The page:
- Originally published on the Bartitsu.org site on Friday, 25th December 2009
Bartitsu.org is pleased to present an exclusive interview with Richard Ryan, fight choreographer for the new Sherlock Holmes movie, directed by Guy Ritchie and starring Robert Downey, Jr.
Previous screen incarnations of Sir Arthur Conan Doyle’s iconic detective have often downplayed Sherlock Holmes’ talents as an athlete and combatant. However, according to the canon, the Great Detective was a skilled boxer, fencer and singlestick player, whose “knowledge of baritsu” famously saved his life in mortal combat with Professor Moriarty at the Reichenbach Falls. “Baritsu”, of course, is understood to have referred to the real martial art of Bartitsu.
“In the novels, the fights are often referred to off-stage; we will bring them on-stage,” explains co-screenwriter, Lionel Wigram.
For that reason, the producers hired Richard Ryan to choreograph the movie’s exciting fight scenes. Richard’s award-winning combat sequences have been featured in movies such as Troy, The Dark Knight, Stardust and The Golden Compass. His theatre experience includes fight choreography for The Royal National Theatre, The Royal Shakespeare Company, The Abbey & Peacock Theatres (The National Theatre of Ireland) as well as various West End and Regional shows.
WARNING: SPOILERS AHEAD!
Tony Wolf – Richard, tell us about how you came to be working on “Sherlock Holmes”.
Richard Ryan – That would be a combination of my previous film credits and “Six degrees of Kevin Bacon”.
Sixteen years ago I spent time in LA and whilst there swapped training with Eric Oram who I met through the Society of American Fight Directors. Eric practiced Wing Chun Kung Fu, which he studied with William Cheung, and I had the eclectic background that many fight directors have; I have studied a variety of eastern and western martial arts (in particular Aiki-jitsu and Classical Fencing) as well as stage combat.
Eric and I got on really well and had always spoken about working on a project together but despite a couple of near misses had yet to do so.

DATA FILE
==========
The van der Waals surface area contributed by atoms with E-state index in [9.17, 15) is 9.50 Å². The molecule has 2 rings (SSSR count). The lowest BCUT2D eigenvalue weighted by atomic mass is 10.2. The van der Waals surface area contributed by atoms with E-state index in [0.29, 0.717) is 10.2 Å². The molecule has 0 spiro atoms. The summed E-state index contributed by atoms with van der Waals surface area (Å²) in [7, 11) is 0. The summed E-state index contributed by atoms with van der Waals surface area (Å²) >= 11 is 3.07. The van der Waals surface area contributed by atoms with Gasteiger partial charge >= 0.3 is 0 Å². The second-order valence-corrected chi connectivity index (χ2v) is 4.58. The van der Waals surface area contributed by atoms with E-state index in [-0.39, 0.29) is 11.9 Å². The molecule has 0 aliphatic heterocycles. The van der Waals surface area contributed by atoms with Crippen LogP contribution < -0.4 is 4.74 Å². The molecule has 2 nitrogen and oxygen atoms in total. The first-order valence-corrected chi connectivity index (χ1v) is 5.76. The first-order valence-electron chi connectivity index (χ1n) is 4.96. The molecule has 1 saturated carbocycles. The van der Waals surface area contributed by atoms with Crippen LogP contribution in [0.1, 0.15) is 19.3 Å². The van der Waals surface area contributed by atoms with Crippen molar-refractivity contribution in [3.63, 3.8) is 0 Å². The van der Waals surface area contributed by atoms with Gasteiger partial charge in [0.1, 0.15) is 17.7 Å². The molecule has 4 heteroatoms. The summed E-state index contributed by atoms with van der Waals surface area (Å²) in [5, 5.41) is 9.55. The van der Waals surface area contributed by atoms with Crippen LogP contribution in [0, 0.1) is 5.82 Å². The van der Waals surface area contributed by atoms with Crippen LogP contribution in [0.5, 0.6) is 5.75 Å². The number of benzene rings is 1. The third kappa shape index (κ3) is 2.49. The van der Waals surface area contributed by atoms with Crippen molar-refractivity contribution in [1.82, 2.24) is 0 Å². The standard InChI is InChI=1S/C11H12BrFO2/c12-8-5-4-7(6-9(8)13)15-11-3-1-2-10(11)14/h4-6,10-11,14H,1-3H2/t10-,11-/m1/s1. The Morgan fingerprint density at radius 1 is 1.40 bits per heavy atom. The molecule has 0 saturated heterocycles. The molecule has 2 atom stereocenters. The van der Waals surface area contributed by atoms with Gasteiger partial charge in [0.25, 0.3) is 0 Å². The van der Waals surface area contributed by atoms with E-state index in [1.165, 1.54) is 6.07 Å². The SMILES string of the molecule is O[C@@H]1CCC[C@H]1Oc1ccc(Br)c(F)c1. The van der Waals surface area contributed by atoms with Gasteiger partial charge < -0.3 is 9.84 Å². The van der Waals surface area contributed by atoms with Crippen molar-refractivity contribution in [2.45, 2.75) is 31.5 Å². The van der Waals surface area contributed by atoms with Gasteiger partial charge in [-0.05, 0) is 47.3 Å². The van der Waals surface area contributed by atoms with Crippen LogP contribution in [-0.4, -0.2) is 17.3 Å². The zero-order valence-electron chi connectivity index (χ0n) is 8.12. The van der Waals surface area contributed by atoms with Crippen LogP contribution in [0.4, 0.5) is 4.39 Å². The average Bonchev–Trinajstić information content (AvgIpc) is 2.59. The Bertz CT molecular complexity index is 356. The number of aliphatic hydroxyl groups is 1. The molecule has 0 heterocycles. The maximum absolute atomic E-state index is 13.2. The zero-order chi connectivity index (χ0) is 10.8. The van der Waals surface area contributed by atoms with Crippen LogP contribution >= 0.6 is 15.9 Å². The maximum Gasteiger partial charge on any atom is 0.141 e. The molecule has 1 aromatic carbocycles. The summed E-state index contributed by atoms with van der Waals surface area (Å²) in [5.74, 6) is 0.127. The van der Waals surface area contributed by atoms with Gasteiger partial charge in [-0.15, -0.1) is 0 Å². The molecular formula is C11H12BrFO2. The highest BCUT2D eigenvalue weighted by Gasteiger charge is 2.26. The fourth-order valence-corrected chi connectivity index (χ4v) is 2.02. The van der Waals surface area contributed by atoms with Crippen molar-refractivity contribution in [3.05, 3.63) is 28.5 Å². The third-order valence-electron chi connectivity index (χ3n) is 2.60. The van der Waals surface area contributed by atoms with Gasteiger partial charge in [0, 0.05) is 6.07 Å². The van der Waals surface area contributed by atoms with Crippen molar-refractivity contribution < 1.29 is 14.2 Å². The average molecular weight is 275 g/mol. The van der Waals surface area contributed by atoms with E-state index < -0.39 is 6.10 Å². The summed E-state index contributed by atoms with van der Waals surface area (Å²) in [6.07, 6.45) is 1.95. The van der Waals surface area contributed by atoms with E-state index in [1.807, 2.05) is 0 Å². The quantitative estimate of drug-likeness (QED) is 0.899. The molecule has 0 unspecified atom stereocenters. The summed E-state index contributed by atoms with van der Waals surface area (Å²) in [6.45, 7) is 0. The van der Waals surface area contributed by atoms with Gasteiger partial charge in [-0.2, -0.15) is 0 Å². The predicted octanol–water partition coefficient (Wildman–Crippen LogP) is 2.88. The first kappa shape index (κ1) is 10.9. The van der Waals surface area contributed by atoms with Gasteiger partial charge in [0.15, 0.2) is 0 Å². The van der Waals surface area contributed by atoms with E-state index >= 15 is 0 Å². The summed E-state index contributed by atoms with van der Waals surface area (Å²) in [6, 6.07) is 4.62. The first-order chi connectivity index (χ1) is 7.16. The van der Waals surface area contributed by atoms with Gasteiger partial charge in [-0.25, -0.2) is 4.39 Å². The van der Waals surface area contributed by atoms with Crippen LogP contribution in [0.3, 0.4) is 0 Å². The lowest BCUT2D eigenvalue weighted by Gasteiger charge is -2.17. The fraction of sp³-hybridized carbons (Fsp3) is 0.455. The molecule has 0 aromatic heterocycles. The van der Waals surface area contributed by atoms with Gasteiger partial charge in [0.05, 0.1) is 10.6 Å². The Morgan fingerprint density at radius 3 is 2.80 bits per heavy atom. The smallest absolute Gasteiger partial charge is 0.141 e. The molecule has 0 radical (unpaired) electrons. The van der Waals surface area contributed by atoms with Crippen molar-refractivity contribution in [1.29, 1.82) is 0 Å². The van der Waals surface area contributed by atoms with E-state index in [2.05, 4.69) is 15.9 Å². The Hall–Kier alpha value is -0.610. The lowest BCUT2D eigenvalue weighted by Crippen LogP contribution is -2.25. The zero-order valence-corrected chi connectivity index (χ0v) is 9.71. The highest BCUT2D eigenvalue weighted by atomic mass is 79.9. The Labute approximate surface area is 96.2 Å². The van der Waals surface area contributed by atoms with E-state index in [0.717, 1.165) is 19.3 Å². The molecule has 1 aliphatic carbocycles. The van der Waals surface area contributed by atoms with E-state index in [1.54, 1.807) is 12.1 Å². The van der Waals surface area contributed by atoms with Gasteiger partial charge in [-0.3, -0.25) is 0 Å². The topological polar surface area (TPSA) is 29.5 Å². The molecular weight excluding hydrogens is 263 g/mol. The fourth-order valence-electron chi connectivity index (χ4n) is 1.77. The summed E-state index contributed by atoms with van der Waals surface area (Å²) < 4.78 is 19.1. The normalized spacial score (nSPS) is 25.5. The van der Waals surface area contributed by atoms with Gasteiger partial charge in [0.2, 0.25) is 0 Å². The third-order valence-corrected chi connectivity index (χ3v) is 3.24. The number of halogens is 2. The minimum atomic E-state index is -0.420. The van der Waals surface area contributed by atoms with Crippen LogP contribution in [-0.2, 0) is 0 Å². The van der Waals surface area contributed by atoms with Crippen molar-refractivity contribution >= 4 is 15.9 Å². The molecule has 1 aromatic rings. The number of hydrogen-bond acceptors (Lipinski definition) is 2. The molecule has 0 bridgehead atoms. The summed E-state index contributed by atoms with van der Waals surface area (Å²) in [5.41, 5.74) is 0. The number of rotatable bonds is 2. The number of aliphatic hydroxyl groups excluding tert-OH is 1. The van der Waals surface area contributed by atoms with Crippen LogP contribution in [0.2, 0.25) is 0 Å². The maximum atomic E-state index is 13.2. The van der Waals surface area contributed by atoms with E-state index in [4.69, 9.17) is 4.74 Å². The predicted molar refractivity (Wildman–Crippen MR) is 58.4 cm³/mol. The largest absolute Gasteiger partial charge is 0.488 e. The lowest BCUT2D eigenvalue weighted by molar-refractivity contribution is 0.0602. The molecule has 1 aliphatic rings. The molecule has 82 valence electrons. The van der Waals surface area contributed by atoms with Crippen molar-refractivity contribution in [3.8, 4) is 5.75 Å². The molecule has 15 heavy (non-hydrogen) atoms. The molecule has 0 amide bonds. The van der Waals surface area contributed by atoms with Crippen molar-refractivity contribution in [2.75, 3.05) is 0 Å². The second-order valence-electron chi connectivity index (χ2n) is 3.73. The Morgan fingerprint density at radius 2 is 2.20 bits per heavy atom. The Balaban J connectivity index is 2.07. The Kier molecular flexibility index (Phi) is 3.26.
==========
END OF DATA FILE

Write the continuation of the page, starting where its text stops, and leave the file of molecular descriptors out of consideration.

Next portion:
In the intervening years I’d established myself as a fight coordinator in the UK. Over time I managed to build a resume that included some big budget studio films.
Eric had continued to train and study Wing Chun becoming a Sifu (instructor) as well as one of that art’s pre-eminent practitioners. His Kwoon (school) was now well established and one of his students was Robert Downey Jr. Downey spoke to Eric about the possibility of using Wing Chun as the base of Sherlock’s fighting style. Eric didn’t know the film world in the UK and wasn’t sure he had the film experience for Holmes’ and the other fights. Also Warner Brothers would require someone with proven credits for such a gig, so Eric suggested bringing someone else on board and Downey, who I had met shortly after the release of Troy, said “well, what about your friend Richard?”
A couple of phone calls later I was on board … “Six Degrees of Kevin Bacon”.
T.W. – Were you a Sherlock Holmes fan before you started work on the movie?
R.R. – Yes, I was. I have read the complete works on a couple of occasions as well as individual stories. Of course I was familiar with the Rathbone and Brett interpretations as well as those paying homage, such as Gene Wilder’s in The Adventure of Sherlock Holmes Smarter Brother, which includes a brilliant fight by William Hobbs.
T.W. – That was a great scene; it was one of the few prior movies to show Holmes as a skilled fighter as well as a master detective. So, what was your process of researching Victorian fighting styles in preparation for the movie?
R.R. – I went to my library and took both Captain Alfred Hutton’s and Egerton Castle’s books off the shelf (1). I dug out videotape of French Cane, which was in my archive along with notes on fighting with an umbrella (I had been given an impromptu class years ago after fencing in a competition with the Metropolitan Police).
In addition, I was already familiar with your work in the area of Bartitsu and had a copy of the Bartitsu Compendium, which I re-read.
T.W. – That leads us to the next question; can you talk us through your original concepts for the fight scenes as they were described in the script?
R.R. – This film wasn’t one where all the fights were laid out in advance and remained fixed. Indeed, like something from Holmes’ casebook, there was a lot of investigation to find the martial methodology and style for Holmes, Watson and the other characters that fought. This was due to trying to get in step with the contemporary aesthetic of the film, Guy’s way of working, how Downey and Law saw their characters, the evolving nature of the relationship between Holmes and Watson, script revisions, etc, etc.